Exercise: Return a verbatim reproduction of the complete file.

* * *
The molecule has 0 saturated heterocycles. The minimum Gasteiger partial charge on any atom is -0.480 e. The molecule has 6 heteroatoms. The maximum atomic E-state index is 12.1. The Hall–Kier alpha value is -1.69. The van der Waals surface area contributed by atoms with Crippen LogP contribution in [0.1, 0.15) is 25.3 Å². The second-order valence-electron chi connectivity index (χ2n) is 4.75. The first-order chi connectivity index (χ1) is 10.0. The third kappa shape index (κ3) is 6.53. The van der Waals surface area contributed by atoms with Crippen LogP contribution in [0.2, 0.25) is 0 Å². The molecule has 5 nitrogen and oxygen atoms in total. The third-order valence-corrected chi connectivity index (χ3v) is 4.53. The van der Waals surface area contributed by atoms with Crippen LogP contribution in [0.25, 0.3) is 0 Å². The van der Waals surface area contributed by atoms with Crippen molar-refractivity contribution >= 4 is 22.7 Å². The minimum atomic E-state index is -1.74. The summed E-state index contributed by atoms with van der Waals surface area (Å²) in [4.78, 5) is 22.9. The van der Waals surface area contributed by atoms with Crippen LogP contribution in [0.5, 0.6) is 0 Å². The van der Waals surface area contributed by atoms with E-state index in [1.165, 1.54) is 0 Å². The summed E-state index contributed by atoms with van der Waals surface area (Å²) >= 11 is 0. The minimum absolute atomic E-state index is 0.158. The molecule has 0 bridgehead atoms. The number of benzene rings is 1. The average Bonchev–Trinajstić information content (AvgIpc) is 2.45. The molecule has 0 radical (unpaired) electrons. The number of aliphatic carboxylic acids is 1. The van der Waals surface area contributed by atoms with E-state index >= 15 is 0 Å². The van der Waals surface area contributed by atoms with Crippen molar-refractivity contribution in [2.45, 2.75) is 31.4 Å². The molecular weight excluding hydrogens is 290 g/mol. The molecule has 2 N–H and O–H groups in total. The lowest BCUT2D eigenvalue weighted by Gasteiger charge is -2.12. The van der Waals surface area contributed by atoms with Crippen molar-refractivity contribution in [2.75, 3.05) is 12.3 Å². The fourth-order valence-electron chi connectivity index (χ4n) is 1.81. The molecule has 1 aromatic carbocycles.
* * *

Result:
The molecule has 0 saturated heterocycles. The minimum Gasteiger partial charge on any atom is -0.480 e. The molecule has 6 heteroatoms. The maximum atomic E-state index is 12.1. The Hall–Kier alpha value is -1.69. The van der Waals surface area contributed by atoms with Crippen LogP contribution in [0.1, 0.15) is 25.3 Å². The second-order valence-electron chi connectivity index (χ2n) is 4.75. The first-order chi connectivity index (χ1) is 10.0. The third kappa shape index (κ3) is 6.53. The van der Waals surface area contributed by atoms with Crippen LogP contribution in [0.2, 0.25) is 0 Å². The molecule has 5 nitrogen and oxygen atoms in total. The third-order valence-corrected chi connectivity index (χ3v) is 4.53. The van der Waals surface area contributed by atoms with Crippen LogP contribution in [0.25, 0.3) is 0 Å². The van der Waals surface area contributed by atoms with Crippen molar-refractivity contribution >= 4 is 22.7 Å². The minimum atomic E-state index is -1.74. The summed E-state index contributed by atoms with van der Waals surface area (Å²) in [4.78, 5) is 22.9. The van der Waals surface area contributed by atoms with Crippen LogP contribution in [0.5, 0.6) is 0 Å². The van der Waals surface area contributed by atoms with E-state index in [1.165, 1.54) is 0 Å². The summed E-state index contributed by atoms with van der Waals surface area (Å²) >= 11 is 0. The minimum absolute atomic E-state index is 0.158. The molecule has 0 bridgehead atoms. The number of benzene rings is 1. The average Bonchev–Trinajstić information content (AvgIpc) is 2.45. The molecule has 0 radical (unpaired) electrons. The number of aliphatic carboxylic acids is 1. The van der Waals surface area contributed by atoms with E-state index >= 15 is 0 Å². The van der Waals surface area contributed by atoms with Crippen molar-refractivity contribution in [2.45, 2.75) is 31.4 Å². The molecular weight excluding hydrogens is 290 g/mol. The molecule has 2 N–H and O–H groups in total. The lowest BCUT2D eigenvalue weighted by Gasteiger charge is -2.12. The van der Waals surface area contributed by atoms with Crippen molar-refractivity contribution in [2.75, 3.05) is 12.3 Å². The fourth-order valence-electron chi connectivity index (χ4n) is 1.81. The molecule has 1 aromatic carbocycles.